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Cleaned out the basement to start framing walls. 1950s house with a lot of water pipes below the floor joists. The main wall has a pipe about 5 inches away from the wall but runs along the majority of the wall. Would you recommend:

  1. Building the wall up to the floor joist behind the pipe, then build a soffit around the pipe.
  2. build the wall in front of the pipe, potentially losing about half a foot of space across the room.
  3. Build the wall up to a lower point then the floor joist and build a soffit from the floor joist to the top of the wall

See the picture for the area I'm referring to.

basement pipe

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  • Height of basement? Height under pipe? Piddly little pipe close to the ceiling makes me think drop ceiling unless the clearance is very low... – Ecnerwal Apr 4 '20 at 16:13
  • Ground to floor joist is 83" already low – Technupe Apr 4 '20 at 16:22
  • I only know a couple of 7+ foot tall folks personally, so despite "what's considered normal" I don't see things that a 6'8" person won't hit their head on as a huge problem in most houses, having experienced a lot of olde new england houses where 72" was considered plenty by the builders in some parts. YMMV... – Ecnerwal Apr 4 '20 at 16:32
  • There are a ton more pipes around the basement especially around the furnace that I'll probably have to walk in and just lose out on that space. But this is my main wall. I'm ok with a ceiling that's lower – Technupe Apr 4 '20 at 16:41
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Personally, I would enclose it in a soffit from the pipe to the wall (option 3). That way you may not have to rerun your power cables as long as the window doesn't interfere. Also the drywalling will be simpler.
Edit You will need to frame out the soffit with 2x4s same as you would do if you framed a wall but it'll be a lot less work and material. Hard to tell from the picture but you may need to move those cables to frame your wall. You'll have to butt the header up against the ceiling joists and they may interfere.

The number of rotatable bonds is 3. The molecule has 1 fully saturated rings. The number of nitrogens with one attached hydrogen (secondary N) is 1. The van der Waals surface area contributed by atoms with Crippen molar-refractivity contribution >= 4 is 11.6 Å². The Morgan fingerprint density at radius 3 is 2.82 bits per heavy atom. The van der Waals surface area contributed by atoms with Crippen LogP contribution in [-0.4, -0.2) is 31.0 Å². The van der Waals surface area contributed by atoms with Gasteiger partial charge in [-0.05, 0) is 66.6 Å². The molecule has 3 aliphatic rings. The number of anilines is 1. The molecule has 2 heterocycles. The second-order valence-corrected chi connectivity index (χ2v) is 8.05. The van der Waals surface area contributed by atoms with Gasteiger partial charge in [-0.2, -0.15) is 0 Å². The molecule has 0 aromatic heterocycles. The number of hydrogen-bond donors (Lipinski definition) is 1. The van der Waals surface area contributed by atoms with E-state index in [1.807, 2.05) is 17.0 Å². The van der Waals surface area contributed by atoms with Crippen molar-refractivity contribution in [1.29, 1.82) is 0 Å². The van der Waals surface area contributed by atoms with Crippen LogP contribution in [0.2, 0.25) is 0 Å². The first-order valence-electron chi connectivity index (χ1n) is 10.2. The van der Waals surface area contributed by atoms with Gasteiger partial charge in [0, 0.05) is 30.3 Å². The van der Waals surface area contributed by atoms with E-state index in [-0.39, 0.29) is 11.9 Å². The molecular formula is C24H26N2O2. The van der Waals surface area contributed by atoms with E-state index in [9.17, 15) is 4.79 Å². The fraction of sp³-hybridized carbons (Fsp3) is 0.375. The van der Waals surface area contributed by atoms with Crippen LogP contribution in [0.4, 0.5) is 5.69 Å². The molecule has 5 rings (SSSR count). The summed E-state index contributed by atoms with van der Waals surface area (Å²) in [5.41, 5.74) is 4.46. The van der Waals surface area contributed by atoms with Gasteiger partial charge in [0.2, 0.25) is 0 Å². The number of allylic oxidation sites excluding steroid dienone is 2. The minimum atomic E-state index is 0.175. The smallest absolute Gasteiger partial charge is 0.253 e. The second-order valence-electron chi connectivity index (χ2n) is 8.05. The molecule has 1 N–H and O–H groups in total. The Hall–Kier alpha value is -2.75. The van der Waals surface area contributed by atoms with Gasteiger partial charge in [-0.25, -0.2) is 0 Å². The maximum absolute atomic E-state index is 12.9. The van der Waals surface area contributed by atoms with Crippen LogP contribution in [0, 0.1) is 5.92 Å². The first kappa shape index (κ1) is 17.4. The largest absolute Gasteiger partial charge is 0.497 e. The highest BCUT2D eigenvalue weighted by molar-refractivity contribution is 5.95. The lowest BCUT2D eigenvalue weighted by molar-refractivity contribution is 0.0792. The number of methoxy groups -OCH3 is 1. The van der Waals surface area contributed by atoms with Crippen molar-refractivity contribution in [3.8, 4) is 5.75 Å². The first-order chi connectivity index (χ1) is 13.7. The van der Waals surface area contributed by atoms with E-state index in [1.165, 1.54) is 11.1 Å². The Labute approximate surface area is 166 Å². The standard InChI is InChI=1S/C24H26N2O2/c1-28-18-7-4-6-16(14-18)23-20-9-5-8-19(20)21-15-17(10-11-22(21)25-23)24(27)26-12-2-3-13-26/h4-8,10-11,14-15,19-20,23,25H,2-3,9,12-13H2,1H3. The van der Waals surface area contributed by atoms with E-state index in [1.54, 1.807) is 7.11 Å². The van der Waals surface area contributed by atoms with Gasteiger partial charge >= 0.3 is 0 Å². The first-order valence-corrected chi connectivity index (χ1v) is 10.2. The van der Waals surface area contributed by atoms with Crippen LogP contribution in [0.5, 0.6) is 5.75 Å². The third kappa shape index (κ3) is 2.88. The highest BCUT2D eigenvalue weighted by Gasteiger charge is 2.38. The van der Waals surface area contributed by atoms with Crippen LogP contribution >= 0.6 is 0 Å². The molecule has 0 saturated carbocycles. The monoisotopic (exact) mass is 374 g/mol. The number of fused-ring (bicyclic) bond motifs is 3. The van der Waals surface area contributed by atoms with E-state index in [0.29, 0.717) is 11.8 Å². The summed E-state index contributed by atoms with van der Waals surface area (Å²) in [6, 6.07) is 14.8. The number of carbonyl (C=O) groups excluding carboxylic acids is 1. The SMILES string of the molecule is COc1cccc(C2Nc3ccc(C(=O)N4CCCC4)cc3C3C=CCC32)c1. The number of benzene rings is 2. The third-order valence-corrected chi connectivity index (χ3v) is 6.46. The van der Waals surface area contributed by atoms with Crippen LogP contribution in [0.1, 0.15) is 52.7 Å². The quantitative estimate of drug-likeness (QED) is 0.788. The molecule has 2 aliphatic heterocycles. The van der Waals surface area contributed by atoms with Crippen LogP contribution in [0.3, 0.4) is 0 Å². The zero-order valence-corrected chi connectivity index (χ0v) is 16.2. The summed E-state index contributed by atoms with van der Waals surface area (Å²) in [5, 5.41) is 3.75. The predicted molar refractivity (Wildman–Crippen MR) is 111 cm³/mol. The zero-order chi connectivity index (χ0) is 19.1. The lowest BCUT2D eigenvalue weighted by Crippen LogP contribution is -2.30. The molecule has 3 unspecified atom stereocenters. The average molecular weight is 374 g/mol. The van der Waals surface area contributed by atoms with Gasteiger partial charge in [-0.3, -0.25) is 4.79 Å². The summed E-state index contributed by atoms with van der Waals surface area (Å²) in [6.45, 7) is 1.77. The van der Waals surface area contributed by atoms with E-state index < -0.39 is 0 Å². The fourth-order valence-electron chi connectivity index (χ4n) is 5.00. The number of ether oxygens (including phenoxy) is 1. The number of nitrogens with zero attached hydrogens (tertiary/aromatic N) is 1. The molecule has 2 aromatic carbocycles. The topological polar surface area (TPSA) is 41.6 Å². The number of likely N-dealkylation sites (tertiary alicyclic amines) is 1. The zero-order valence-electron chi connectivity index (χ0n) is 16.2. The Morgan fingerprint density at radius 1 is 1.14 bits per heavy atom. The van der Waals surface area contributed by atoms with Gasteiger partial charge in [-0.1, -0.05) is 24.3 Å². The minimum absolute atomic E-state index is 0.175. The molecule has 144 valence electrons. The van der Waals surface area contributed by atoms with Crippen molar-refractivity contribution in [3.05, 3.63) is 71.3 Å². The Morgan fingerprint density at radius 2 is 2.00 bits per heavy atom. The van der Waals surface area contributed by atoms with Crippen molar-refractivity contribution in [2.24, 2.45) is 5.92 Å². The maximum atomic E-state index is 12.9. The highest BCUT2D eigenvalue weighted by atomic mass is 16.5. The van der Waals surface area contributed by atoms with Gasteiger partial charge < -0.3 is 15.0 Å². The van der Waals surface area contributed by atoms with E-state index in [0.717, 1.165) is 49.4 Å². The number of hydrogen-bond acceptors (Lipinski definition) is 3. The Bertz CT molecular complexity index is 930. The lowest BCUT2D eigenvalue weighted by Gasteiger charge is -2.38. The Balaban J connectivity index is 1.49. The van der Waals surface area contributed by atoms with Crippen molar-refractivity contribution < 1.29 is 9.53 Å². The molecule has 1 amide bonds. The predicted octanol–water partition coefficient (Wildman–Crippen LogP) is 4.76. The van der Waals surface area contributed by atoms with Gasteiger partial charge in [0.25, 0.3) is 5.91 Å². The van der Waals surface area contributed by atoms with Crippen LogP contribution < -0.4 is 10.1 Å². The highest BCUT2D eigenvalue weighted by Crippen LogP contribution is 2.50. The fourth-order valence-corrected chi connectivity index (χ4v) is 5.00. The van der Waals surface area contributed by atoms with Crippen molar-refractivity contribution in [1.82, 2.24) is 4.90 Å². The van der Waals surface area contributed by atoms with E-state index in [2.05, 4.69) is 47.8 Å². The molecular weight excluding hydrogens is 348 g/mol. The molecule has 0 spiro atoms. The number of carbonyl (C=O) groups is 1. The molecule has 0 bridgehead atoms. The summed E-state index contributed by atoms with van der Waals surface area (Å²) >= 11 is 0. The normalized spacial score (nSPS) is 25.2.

Again, you need to figure out how to frame around that window, especially with the soffit. You need to maintain enough clearance. If the soffit interferes with the window you may have to just wrap the pipes with the soffit.

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  • Thanks so what would I attach the soffit to? And why would I need to rerun the wires? Curious. – Technupe Apr 4 '20 at 16:49
  • You attach the soffit to the floor joists shown in your picture. And lots of basements have "soffits" hiding things like main beams and HVAC duct work. So most of the ceiling is ~8' high, except it drops down where the soffits are located. – SteveSh Apr 4 '20 at 17:42
  • The foundation wall is offset from the cables about 4 inches. So even if I put a frame against the foundation wall the cables will still behind the frame (not touching) – Technupe Apr 4 '20 at 18:24
  • You'll also have to provide access to that water shutoff in the picture as well as any other water and electrical junctions that may need access. That is one of the advantages of just doing a drop ceiling. It's all trade-offs. – HoneyDo Apr 4 '20 at 18:36
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Here is what I did in my basement. I glued 1" styrofoam T&G 4X8 sheets to the basement walls and taped all the joints with a foil tape. Then I added a bottom 2X4 plate using anchors drilled into the basement floor. I used Simpson anchors M# Sl37300H 3/8 X 3" or Red Head anchors M# 11013 same size. Note if you penetrate the concrete floor, pump in some silicone caulk to act as a waterproofer. Screw a 2X4 top plate to the joists. Run the vertical 2X4 studs 16"C floor to ceiling and notch the top of the stud to clear wiring etc if necessary. You can insulate the walls with 3.5" batt insulation and finish the walls as you like. (paneling, drywall, etc.) For the ceiling I would use a 2X2 drop ceiling with 3" minimum or 4" max tile to ceiling clearance. This would still give you a floor to ceiling clearance of about 79 to 80". Just don't invite any very tall friends to the basement. It works great for me.

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